Sunday, September 26, 2010

Wall Street: Money Never Sleeps

It’s called Wall Street: Money Never Sleeps … but I did, for a good couple of minutes. Oliver Stone is always trying to say something with is films. This time around he’s trying to make a statement about how we got into this financial mess. There is enough blame to go around, according to Stone. Yet, he is saying too much and not doing enough. I’m sorry but watching a bunch of old white guys around a conference table is not exciting.

Wall Street picks up where we think it would. The embodiment of 80’s greed, Gordon Gekko (Michael Douglass) is getting out of prison. A look at the old ‘mobile’ phone he brought in with him is a vivid reminder of how long he’s been away (it’s huge!). He’s out in a different world … one tettering on the edge of financial collapse.

Meanwhile, his estranged daughter, Winnie (Carey Mulligan), is the antithesis of dear old dad; she’s a idealistic do-gooder who runs a politically liberal website. Clearly, she’s got some unresolved issues with Daddy because she’s living with Jacob Moore (Shia LeBeouf) who is an up-and-coming Wall Street trader with his own daddy issues. His surrogate dad is Louis Zabel (Frank Langella), who owns and runs a major brokerage company.

When the markets begin to crash, it’s Zabel’s firm (like Goldman Sachs) that is sacrificed. A despondent Zabel steps in front a subway car, another casualty of the economic disaster. However, there to pick up the pieces is Bretton James (Josh Brolin) an investment banker who is what Gordon Gekko used to be (and maybe still is).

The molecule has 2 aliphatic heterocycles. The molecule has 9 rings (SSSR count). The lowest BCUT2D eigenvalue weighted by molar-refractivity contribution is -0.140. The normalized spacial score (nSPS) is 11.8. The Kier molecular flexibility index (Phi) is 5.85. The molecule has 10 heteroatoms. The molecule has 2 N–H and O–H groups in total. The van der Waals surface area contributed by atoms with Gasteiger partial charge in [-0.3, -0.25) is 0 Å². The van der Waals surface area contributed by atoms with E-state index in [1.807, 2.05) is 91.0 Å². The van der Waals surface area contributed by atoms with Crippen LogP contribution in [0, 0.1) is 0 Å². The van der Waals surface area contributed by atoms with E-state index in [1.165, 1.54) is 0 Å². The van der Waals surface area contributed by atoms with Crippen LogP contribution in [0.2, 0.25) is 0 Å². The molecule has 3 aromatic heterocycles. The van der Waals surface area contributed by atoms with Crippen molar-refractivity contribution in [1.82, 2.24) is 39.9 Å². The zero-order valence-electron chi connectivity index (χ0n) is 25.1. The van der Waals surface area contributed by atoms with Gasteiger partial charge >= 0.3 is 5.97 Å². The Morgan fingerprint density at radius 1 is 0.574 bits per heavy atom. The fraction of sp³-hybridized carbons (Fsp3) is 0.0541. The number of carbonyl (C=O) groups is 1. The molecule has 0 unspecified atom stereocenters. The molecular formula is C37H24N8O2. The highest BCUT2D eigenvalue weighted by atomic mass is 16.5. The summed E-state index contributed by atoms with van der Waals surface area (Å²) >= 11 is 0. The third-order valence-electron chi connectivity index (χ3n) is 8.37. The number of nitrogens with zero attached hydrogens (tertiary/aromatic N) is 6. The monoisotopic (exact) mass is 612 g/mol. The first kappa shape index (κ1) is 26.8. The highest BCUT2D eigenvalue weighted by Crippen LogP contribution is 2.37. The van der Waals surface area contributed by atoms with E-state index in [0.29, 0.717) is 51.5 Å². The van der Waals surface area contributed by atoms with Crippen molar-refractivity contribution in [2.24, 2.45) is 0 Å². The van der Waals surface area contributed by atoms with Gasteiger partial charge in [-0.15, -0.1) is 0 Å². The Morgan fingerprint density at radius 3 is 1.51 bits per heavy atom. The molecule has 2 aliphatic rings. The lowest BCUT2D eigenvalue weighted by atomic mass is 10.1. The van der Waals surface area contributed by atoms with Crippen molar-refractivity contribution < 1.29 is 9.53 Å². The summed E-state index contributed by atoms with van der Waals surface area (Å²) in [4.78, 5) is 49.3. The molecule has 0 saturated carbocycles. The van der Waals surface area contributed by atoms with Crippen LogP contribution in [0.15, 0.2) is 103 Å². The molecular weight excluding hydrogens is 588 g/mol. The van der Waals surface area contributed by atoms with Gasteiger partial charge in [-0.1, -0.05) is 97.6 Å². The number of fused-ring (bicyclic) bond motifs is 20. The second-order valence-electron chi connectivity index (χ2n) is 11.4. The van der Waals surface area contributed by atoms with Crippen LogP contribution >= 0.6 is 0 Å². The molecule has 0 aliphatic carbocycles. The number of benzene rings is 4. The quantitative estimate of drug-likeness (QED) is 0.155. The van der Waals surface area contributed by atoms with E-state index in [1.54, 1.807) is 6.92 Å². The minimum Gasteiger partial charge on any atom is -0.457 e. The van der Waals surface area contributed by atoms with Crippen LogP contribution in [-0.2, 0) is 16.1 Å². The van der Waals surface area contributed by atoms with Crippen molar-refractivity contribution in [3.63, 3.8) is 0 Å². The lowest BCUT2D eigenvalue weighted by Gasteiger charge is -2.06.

Stone gives Gekko a monologue that updates his Greed is Good speech from the first film. This time around, the speech is Greed Is Legal and ALL of Us Are Guilty of Being Greedy. Basically, I could have left after that speech (several women in my audience did leave well before the end) because it just kept droning on and on and never really took off.

I wasn’t invested in these characters. I was bored. Susan Sarandon as Jacob’s over-extended real estate agent mom is under-used and I never really connected with Mulligan’s Winnie either. Shia LeBeouf was serviceable but not much more. And although this is billed as Michael Douglass’s movie, he was surprisingly absent from about the first 20 minutes. Make no mistake about it, this movie is not Gekko’s story. In his defense, the first film wasn’t about him either. It was about Bud Fox (Charlie Sheen) and his dad (Emilio Estevez). This movie is about Jacob Moore (LeBeouf). The difference is that the story this time around isn’t nearly as compelling or engaging.

Having said that, Sheen makes a cameo as Fox which, for me, was the most entertaining scene in the film. Otherwise, sleep on Wall Street: Money Never Sleeps.

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